The recipe

Combine in a small bowl and let sit until all liquid is absorbed

1 cup best-for-baking oats

1/2 cup orange juice

1/2 cup boiling water

Cream together

1/2 cup margarine (regular readers will know I always use butter instead, because butter)

1/2 cup white sugar

1/2 cup brown sugar


2 eggs, beaten

1 tsp vanilla

Stir in oats


1 cup raisins (or other dried fruit)

Sift together and add to mixture

1 cup all-purpose flour

1 tsp baking powder

1 tsp baking soda

1 tsp salt

Bake at 350F for 20 minutes. Makes 12 large muffins.

The process

The most complicated thing about this recipe was finding the last can of frozen orange juice concentrate in the very back of the freezer and mixing it up. Otherwise, this is a straightforward recipe with no complicated steps. Lots of simple measuring and probably a good one for doing with small children who love to ‘help’ in the kitchen.

The batter had a strange taste; kind of orange, a little, but otherwise a trifle bland. Not unpleasant, but nothing to write home about.

The result

They smelled quite nice while baking. These ones needed the full 20 minutes to bake all the way through, and for some reason mine got a little browner around the edges than I would normally like. (This may be a function of my oven, which irritates me more with each passing week. It heats unevenly and I’m not convinced the temperatures are accurate. Yes, I need an oven thermometer.)

The texture is surprisingly light; usually oatmeal muffins have a bit of heft to them but these just fall apart when you bite them. The citrus is more of an aftertaste than a strong note; adding some orange zest would be a nice touch, I think.

The sweetness is just right, which is a nice change – I have found that a lot of Dorothy’s recipes to date have been almost too sweet for my tastes. After one bite I started wishing for a cup of tea to accompany my snack.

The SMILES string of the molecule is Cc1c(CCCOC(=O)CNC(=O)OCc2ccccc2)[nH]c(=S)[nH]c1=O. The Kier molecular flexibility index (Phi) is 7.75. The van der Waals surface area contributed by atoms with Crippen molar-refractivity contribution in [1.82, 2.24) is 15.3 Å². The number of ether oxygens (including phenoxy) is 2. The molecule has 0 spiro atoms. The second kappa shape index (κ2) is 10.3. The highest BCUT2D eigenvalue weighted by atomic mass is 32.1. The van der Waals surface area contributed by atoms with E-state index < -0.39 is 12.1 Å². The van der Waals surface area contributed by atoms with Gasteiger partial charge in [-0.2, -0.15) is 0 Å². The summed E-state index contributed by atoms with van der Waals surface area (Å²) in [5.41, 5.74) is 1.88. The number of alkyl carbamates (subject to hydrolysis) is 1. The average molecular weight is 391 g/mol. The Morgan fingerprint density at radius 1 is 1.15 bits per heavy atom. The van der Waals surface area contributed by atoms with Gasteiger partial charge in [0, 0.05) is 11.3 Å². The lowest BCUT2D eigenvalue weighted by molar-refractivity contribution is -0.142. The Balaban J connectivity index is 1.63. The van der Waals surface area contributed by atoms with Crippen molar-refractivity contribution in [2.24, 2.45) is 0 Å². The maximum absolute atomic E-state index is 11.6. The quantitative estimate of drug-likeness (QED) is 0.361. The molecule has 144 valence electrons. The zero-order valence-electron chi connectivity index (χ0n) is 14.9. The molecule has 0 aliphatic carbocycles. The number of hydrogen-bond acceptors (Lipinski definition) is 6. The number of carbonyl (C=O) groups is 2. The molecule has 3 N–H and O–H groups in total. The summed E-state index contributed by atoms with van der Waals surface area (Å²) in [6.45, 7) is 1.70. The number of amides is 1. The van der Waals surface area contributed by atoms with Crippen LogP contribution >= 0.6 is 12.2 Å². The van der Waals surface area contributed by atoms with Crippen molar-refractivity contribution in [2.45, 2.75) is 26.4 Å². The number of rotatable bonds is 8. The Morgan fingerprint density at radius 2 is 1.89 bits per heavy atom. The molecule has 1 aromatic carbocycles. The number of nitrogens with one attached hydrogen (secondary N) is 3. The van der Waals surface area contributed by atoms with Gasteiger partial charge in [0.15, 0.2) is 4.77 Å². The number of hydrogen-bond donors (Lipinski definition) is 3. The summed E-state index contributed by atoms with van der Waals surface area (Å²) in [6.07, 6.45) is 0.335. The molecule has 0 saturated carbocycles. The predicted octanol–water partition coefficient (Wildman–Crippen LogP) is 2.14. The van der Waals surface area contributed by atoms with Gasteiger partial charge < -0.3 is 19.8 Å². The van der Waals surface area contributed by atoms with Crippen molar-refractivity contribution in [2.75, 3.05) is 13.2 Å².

I like last week’s plain Oatmeal better, but these are just fine, and with a few little tweaks could be an excellent breakfast muffin.

Next week

Plain whole wheat. You will need a cup of sour cream – everything else you’ll likely have on hand.



Holy smokes, after last week’s inedible Marmalade Muffin debacle I was pretty jumpy about even attempting to bake muffins again. (Did anyone actually attempt those grapefruit horrors? I’m curious).

Anyhoo, recipe # 27, “Oatmeal”, looked pretty safe. And I’m coming off a four-day weekend, so I felt brave enough to try baking these with all three of my kids helping out. This was the 15 month old’s first experience with helping mama bake; mostly he pointed at stuff and yelled, and tried to stick his fingers in the mixer while it was running. But he figured out pretty quickly that measuring spoons are for dumping into bowls and batter is for tasting, and I think he had fun.


Mix together and let stand for 20 minutes

1 cup boiling water

1 cup oatmeal (Note: Not the quick-cooking stuff; the oats labelled ‘best for baking’.)

In large bowl, cream together

1 1/2 cups brown sugar (Note: Dorothy adds ‘or less’ here, so I used scant cups.)

1/2 cup butter

Beat well and then add to butter & sugar

2 eggs

1 tsp vanilla

Sift into bowl

1 cup all-purpose flour

1 tsp baking soda

1 tsp salt

Mix well and add

3/4 cup dates, cut fine OR 1 cup raisins (Note: or about a half-cup of dried cranberries, which is what I did)

Now, gently stir in the oatmeal mixture.

Bake at 375F for 20 – 25 minutes.

The process

Easy-peasy. The last few recipes were rather more work than I’d like to see in muffins, especially the terrible marmalade and the truly wonderful lemon, both of which involved zesting citrus. Just the fact that I made these with three children under eight helping me tells you that these were a snap.

The batter tasted really good; like old-fashioned buttery oatmeal cookies. It was also the colour of vanilla caramels, which I took to be a positive sign because who doesn’t love vanilla caramels?

It made 12 good-sized muffins. Beware – these barely rose at all, so if you want your muffin cups full you’ll need to bring the batter level to at least 3/4.

The result

It’s been weeks since I made a muffin that made Michael follow me around talking about how good they were, but these did the trick. He says they are his favourite to date. They are nice; dense and sweet, with the cranberries giving a welcome tart note. You could certainly do with a cup of sugar or even less, especially if you used a sweeter dried fruit than cranberries.

We have a winner!

Next week – Oatmeal Orange

You’ll need orange juice and more raisins. Although I’m going to use cranberries again because a) I really, really like cranberry and orange ANYTHING and b) I bought a whole bunch of dried cranberries on sale once and I have bags and bags of the things in my pantry.